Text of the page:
Seeking Truths About Test-Optional Admissions?
Test-optional admissions grew in practice at the height of the COVID-19 pandemic. They are likely to be with us for years to come at many schools. I touch on test-optional admissions in my new book, The Good College. But I would like offer added thoughts for high school juniors and parents who are about to prepare for the next college admissions cycle.
Standardized test scores are one of several data points in college admissions, even at test-optional schools
Admissions officers will tell you that the admissions process is holistic, that they look at several factors, the most important being the rigor and grades on a high school transcript. However, if you can check out the most current Common Data Set, when available, for any school, you will get to a Table C-7 where you will see 19 different data points. Test scores are one of them and so are grades.
Six of the 19 data points cover academics, mainly from the transcript, but also admissions essays and letters of recommendation. The remaining data points cover non-academic factors. Most appear on either the application for admission or the Common Application. Two, an interview and expressions of interest, do not.
Why do these data points matter?
Different schools place different levels of importance on different data points. More relevant, two schools that might appear the same place different importance on different data points.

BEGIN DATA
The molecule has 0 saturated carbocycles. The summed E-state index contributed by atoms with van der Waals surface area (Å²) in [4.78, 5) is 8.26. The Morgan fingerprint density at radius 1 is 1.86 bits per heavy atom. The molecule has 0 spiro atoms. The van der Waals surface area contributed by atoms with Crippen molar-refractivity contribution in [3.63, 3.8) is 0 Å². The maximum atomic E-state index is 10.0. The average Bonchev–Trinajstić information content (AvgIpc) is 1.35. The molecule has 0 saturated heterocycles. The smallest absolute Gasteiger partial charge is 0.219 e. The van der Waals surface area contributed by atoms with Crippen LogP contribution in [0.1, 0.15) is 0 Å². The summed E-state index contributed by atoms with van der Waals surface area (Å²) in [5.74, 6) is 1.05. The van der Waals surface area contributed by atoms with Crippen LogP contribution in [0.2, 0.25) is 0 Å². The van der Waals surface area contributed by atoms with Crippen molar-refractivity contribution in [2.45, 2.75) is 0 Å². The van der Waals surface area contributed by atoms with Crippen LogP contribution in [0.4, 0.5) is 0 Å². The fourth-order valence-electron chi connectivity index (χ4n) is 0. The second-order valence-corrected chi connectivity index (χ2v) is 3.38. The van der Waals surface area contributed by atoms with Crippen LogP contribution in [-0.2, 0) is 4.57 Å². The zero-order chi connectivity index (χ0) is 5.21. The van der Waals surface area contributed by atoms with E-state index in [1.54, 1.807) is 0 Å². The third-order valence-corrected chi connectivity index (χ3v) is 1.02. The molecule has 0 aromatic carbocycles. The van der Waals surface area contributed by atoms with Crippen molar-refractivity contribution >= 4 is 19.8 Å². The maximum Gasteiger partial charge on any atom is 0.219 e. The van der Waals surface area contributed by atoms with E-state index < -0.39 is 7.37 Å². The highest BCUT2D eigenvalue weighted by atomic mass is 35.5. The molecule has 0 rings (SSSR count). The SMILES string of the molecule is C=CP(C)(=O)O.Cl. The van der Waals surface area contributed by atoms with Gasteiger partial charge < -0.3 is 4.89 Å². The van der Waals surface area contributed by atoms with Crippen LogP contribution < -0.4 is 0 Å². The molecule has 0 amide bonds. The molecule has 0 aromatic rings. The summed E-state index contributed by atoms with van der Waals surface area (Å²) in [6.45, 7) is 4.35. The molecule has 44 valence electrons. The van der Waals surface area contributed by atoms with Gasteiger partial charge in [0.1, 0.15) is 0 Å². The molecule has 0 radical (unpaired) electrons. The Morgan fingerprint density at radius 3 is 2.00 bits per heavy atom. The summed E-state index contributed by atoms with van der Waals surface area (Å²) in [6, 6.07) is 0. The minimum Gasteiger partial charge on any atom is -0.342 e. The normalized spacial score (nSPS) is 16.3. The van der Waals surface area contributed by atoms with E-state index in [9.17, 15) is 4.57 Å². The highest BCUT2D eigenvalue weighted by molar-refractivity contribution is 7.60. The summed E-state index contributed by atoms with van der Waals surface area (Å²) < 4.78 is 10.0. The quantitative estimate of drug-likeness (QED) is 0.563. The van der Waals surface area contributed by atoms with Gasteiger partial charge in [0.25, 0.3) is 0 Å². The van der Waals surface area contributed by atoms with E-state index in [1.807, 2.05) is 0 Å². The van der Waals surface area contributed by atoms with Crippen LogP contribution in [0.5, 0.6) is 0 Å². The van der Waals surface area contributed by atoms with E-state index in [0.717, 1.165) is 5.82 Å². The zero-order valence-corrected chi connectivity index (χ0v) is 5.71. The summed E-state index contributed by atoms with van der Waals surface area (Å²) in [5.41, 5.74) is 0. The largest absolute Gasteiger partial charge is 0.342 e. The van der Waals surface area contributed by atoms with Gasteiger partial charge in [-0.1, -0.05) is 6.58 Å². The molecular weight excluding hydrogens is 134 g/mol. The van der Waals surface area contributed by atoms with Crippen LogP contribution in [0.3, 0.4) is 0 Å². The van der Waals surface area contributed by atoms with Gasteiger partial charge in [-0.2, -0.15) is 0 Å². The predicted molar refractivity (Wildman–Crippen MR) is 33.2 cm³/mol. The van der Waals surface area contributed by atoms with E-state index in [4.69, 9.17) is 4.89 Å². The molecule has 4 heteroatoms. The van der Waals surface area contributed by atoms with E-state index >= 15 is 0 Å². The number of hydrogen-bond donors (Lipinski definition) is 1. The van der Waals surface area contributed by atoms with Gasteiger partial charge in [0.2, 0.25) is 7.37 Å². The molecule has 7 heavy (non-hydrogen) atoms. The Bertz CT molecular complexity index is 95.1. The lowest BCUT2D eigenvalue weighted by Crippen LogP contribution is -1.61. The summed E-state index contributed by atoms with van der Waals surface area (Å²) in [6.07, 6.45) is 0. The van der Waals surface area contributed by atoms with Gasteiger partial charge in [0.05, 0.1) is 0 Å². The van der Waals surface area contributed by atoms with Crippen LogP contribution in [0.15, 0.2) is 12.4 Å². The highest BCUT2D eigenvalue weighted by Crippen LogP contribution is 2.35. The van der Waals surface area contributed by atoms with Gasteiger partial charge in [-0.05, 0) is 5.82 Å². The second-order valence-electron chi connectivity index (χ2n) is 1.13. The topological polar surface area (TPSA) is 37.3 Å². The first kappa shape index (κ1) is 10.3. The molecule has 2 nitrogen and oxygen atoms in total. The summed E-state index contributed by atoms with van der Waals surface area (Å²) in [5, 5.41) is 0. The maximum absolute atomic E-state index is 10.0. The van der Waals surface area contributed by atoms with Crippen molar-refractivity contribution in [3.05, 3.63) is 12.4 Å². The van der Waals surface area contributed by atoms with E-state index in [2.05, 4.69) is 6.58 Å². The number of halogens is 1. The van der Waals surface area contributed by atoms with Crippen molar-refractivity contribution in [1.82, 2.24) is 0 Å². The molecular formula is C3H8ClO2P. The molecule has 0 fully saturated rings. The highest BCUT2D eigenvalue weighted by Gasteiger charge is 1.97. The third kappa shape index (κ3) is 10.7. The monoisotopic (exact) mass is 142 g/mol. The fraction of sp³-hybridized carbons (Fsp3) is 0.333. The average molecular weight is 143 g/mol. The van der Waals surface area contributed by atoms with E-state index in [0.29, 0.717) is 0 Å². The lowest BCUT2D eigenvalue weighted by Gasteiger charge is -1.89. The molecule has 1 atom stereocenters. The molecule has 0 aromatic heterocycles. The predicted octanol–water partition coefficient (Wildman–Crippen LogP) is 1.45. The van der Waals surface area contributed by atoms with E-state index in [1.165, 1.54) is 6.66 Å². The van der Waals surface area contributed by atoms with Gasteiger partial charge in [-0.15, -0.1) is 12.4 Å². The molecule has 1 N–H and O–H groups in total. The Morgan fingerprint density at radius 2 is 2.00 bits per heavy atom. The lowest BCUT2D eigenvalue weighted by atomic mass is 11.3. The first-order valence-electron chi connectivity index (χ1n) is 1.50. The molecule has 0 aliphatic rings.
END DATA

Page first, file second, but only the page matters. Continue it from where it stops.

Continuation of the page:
I will take a look at two schools that I have visited to elaborate.
Lafayette College (PA) is a test-optional liberal arts college with 2,500 undergrads and no graduate students. It also offers engineering. Here’s how Lafayette ranked different data points:
- Very Important: Rigor, Academic GPA
- Important: Test Scores, Class Rank, Essay, Recommendations, Interview, Extracurricular Activities, Talent/Ability, Character/Personal Qualities
- Considered: First Generation, Alumni/ae Relation, Geographical Residence, Racial/Ethnic Status, Volunteer Work, Work Experience, Level of applicant’s interest
- Not Considered: State residency, Religious affiliation/commitment
You also need to consider the percentage of students who submitted test scores. Less than 30 percent of the Lafayette Class of 2025 submitted SAT scores. The percentage that submitted an ACT was less than 20 percent. Lafayette does not use the test scores for academic advising after a student is admitted. Low test scores, or no scores, should not lead the school to place a freshman into a remedial course.
It seems reasonable to believe that an excellent student who comes from a high school that is familiar to Lafayette’s admissions office, who expresses interest enough to visit campus, make a strong impression in an interview and write compelling essays can be admitted to Lafayette without submitting scores. This is especially true for those who apply Early Decision (ED), a very serious expression of interest. Fifty-three percent of prospective Leopards who applied ED were accepted. They made up 42 percent of the freshman class.
Union College (NY) is also a test optional liberal arts college, and like Lafayette, also offers engineering. It has about 400 fewer undergraduates, but the college has a campus vibe that is similar to Lafayette’s.
- Very Important: Rigor, Class Rank, Academic GPA
- Important: Test Scores, Essay, Recommendations, Interview, Extracurricular Activities, Talent/Ability, Character/Personal Qualities, Volunteer Work, Work Experience,